Although in overall form the human gut appears distinctly carnivorous, humans have one unusual feature for a carnivore: we have salivary glands that produce amylase, which has the the sole function of digesting starch. Since meat contains essentially no starch, this feature could not have arisen as an adaptation to an exclusive meat diet. It clearly represents an adaptation to starch consumption. Did this arise recently, in response to the Neolithic shift to cereal-based diets, or does it have deeper roots?
AMY1 is the gene that codes for the production of salivary amylase. Perry et al compared the AMY1 copy number variation humans from low-starch diet populations, humans from high-starch diet populations, and wild-born chimpanzees. They also examined the amount of nucleotide sequence divergence among the three AMY1 gene copies found in the human genome reference sequence.
The high-starch diet populations included Hadza hunter-gatherers and two agricultural groups, European Americans and Japanese. The low-starch diet populations included Yakut pastoralists and two rainforest hunter-gatherer groups, Biaka and Mbuti. The high-starch diet people carried a median of 7 and a mean of 6.72 copies of AMY1, in a range of 2 to 15 copies. The low-starch diet people carried a median of 5 and a mean of 5.44 copies of AMY1, and exhibited a range of 2 to 13 copies. Thus, AMY1 copy number correlated positively with diet.
When Perry et al examined 15 wild-born chimpanzees, they found evidence of only two diploid AMY1 copies. Thus, whereas the humans from high- and low- starch diet groups vary but the average human, regardless of high- or low-starch diet, has about 3 times as many copies of this gene as the chimpanzee. As a result, humans produce 6 to 8 times as much salivary amylase as chimpanzees.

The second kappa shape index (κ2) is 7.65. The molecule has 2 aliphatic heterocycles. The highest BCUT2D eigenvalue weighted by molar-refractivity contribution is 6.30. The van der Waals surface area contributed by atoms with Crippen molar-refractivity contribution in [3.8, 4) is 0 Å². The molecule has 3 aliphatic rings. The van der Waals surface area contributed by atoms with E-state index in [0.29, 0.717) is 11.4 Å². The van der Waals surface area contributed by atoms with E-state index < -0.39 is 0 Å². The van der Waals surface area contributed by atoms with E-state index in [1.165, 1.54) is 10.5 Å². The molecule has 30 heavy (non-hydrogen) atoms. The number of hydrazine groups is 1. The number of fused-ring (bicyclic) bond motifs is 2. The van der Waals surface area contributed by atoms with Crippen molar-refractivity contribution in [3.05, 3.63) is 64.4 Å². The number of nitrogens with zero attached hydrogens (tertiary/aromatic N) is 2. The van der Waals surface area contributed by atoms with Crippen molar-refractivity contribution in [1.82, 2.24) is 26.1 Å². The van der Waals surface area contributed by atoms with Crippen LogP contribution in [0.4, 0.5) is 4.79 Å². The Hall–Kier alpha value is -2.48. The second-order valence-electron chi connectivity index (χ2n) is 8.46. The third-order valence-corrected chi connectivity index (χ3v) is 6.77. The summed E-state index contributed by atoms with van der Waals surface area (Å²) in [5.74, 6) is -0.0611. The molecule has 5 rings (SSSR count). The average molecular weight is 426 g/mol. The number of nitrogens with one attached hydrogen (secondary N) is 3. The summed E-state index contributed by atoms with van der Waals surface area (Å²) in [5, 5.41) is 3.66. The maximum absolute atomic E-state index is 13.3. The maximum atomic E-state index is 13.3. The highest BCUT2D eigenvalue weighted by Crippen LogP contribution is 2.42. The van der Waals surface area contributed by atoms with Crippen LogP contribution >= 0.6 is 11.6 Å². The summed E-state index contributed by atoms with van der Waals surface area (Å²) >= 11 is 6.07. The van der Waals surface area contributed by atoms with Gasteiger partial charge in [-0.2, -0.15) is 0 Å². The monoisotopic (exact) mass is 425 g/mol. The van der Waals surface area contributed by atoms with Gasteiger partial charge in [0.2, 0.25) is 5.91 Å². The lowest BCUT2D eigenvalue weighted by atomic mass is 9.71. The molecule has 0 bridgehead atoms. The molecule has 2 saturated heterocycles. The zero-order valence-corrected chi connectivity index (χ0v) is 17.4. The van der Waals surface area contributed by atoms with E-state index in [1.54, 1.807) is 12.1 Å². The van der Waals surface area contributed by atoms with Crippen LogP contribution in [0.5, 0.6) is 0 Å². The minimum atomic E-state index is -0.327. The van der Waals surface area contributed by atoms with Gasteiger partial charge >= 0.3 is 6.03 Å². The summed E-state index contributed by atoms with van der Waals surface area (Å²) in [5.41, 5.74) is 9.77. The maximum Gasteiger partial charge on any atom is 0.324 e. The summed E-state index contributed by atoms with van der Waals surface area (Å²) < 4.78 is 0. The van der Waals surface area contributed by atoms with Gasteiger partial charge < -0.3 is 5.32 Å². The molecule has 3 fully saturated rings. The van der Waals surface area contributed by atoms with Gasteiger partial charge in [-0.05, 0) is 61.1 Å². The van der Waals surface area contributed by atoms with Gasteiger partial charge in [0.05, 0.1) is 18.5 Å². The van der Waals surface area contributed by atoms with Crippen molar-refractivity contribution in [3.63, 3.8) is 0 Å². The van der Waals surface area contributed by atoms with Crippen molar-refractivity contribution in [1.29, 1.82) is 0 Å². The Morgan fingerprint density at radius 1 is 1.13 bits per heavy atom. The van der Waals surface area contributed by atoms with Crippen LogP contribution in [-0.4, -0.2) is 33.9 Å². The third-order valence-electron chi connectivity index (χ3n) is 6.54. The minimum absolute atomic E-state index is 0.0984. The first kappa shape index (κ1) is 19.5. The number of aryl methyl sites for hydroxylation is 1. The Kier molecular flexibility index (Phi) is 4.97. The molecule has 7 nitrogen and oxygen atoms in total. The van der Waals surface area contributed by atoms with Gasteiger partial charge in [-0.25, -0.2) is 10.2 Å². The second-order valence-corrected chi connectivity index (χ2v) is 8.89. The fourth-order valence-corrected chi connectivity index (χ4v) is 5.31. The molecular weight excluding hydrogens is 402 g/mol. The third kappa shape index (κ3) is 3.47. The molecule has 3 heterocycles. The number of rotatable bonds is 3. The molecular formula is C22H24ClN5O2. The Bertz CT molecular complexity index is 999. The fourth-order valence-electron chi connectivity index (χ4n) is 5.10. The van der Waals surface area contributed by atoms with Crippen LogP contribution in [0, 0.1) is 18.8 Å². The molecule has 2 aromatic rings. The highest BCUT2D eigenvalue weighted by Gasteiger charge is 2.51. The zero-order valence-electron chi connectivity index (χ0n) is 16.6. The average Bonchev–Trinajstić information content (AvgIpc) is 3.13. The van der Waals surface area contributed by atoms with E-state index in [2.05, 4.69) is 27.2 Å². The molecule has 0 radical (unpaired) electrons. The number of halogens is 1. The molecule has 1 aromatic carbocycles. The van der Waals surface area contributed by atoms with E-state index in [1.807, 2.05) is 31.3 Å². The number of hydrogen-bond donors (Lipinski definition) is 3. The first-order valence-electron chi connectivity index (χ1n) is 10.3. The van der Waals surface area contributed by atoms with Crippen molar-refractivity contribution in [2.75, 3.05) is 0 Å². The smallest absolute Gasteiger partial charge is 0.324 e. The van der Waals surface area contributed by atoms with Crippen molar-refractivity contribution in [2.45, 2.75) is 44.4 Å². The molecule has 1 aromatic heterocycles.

Perry et al found a low amount of nucleotide sequence divergence among the three AMY1 gene copies found in the human genome reference sequence, which “implies a relatively recent origin that may be within the time frame of modern human origins.” Assuming that humans and chimps diverged from a common ancestor about 6 million years ago, they estimate that the increase in AMY copy number occurred within the last 200,000 years, the time period during which modern humans (H. sapiens sapiens) emerged.
This strongly suggests that starchy food has had a significant role in human diets for substantial time periods, starting in Paleolithic times. Most likely, this adaptation arose as an advantage in digestion of tubers, corms, and bulbs. It implies that these foods played a large enough role in human evolutionary diets to give a selective survival advantage to individuals who had extra copies of AMY1 (compared to chimps) and hence an enhanced ability to digest starch. I see no other way of explaining our unusual production of an otherwise useless salivary enzyme.
As I noted in The Garden of Eating, in 1996 anthropologist Melissa Darby, M.A., of Lower Columbia Research and Archaeology (Oregon) demonstrated that Northern Hemisphere paleolithic humans had access to arrowhead (Sagittaria latifolia) a prolific wetlands plant that produces a tuber very similar to the white potato. Pollen data indicates that this tuber —called “wapatos” by the Chinook tribe – thrived in the last Ice Age throughout North America, the North American Great Basin, Siberia, and Northern Europe – overlapping the time that during which Perry et al estimate that humans started showing extra copies of the AMY1 gene.
Darby has harvested approximately 5,418 calories per hour gathering wapatos from a knee-deep pond. The tuber is most abundant from late fall through spring, when other plant foods are scarce. People can eat these tubers without grinding or mashing, and they cook thoroughly in a bed of hot ashes in 10 minutes, no oven required. They keep fresh in a cool place, and also dried.
American Prairie Indian women also gathered and cultivate the starchy camas bulb. Darby says that a woman gathering camas could net 5,279 calories per hour. This would consist primarily of starch: nearly 1000 g of it.
Thus, we know that humans had access to tubers—I’ll call them primal potatoes—even during the Ice Ages. It seems fairly certain that we have descended from a long line of tuber-eaters extending back at least a quarter of a million years. I have more to say on this in my next post.